(3)      Should think about what your theme is when you first get the case and that should come out in the opening statement
(4)      Contract with the jury, telling jury what the evidence is going to show
(5)      Think about proofs and quality of proofs—be sure to try your best case
(6)      Can use charts or graphs in opening but don’t overdo it or become reliant on these aids
3. Presentation of Proof
a) Case in chief
(1)      Criminal case defendant doesn’t have to put on a case, often asks for acquittal
(2)      Have direct evidence
(3)      Witnesses and examinations
b) Rebuttal comes next
(1)      Should only be rebuttal not part of case in chief
4. Trial Motions
5. Closing Arguments
a) Should be time to gather the most critical and important facts and arguments and tie them all together for the jury
(1)      Persuade jury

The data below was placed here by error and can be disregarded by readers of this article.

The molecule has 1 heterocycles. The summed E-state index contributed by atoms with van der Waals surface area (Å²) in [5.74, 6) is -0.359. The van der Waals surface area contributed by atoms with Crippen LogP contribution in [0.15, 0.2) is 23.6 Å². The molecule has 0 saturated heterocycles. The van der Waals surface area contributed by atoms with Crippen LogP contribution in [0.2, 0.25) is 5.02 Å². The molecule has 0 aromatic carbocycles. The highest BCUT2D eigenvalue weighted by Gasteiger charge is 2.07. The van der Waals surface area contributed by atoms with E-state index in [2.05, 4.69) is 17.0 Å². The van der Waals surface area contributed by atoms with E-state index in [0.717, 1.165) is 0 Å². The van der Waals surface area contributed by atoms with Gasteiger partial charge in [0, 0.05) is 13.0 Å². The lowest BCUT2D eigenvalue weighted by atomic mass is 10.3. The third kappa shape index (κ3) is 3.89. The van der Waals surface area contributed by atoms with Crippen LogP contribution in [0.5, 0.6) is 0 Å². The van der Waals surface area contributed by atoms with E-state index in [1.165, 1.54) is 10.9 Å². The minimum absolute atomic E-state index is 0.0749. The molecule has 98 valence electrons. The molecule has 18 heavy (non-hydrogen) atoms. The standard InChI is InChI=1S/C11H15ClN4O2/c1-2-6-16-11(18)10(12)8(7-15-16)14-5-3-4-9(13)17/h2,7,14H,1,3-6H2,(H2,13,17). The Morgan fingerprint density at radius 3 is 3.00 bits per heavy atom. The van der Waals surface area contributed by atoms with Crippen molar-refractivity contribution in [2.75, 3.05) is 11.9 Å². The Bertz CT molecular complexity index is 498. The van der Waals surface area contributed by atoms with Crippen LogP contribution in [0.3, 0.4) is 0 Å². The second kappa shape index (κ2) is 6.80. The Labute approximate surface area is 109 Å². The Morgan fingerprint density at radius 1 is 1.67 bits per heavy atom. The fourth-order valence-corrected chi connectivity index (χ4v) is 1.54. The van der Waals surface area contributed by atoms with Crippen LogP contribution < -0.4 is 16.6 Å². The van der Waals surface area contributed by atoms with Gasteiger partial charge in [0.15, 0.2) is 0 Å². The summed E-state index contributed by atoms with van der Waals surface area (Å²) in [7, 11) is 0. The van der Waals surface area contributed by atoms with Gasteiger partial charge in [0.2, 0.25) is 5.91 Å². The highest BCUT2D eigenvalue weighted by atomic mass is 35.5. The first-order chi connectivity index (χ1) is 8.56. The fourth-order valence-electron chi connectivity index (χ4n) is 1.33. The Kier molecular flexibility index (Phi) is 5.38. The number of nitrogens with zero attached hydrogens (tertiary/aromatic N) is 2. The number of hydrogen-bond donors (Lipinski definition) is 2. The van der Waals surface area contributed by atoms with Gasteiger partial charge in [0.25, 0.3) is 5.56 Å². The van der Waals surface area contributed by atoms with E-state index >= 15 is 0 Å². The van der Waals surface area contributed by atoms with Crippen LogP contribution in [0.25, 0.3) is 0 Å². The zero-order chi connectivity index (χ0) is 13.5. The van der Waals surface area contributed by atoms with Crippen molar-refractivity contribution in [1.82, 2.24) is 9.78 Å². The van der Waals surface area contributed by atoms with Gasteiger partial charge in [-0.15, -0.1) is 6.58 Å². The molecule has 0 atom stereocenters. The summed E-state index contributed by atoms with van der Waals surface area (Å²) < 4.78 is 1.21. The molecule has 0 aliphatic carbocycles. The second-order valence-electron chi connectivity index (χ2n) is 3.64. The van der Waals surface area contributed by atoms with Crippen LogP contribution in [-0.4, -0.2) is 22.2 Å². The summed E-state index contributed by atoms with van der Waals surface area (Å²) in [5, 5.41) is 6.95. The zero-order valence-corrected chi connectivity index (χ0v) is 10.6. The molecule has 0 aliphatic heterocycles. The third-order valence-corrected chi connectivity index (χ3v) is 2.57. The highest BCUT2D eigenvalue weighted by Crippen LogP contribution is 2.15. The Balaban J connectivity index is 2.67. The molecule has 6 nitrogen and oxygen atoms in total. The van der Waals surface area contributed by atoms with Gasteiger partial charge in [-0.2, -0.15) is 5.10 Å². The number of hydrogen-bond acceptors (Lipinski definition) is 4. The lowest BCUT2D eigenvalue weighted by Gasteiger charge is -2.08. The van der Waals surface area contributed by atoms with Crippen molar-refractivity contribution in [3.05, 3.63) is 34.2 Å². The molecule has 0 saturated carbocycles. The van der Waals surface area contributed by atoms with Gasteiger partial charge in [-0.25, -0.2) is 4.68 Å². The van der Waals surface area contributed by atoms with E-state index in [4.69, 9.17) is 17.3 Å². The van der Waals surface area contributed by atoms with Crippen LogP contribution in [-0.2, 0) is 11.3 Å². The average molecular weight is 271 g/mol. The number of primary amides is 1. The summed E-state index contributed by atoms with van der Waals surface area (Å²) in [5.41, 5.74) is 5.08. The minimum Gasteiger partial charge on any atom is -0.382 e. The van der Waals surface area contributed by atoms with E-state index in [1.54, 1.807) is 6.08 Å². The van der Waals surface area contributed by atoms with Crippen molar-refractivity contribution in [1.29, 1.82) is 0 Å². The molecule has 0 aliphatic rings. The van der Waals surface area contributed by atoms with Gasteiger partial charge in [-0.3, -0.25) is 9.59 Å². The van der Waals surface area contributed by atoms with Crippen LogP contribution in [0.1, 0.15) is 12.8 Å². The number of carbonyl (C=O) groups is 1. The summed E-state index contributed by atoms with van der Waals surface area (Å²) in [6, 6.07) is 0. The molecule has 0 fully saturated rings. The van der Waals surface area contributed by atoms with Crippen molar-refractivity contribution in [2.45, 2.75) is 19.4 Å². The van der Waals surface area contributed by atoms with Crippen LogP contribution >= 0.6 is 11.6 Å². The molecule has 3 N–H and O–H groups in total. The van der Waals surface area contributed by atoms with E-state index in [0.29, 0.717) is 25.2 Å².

b) Point out strengths in your case and weaknesses in opponents
c) Get jurors to think about the evidence that the lawyer wants the juror to have in its mind when deliberating
(1)      How the lawyer wants the jury to see the case when it’s deliberating
(2)      Don’t be the show let the evidence speak for itself and choreograph the evidence
6. Instructions
a) Parties submit their proposed instructions often before the case begins in court
b) Think about what instructions you want to argue over
(1)      In any case very few instructions should be controversial and subject of argument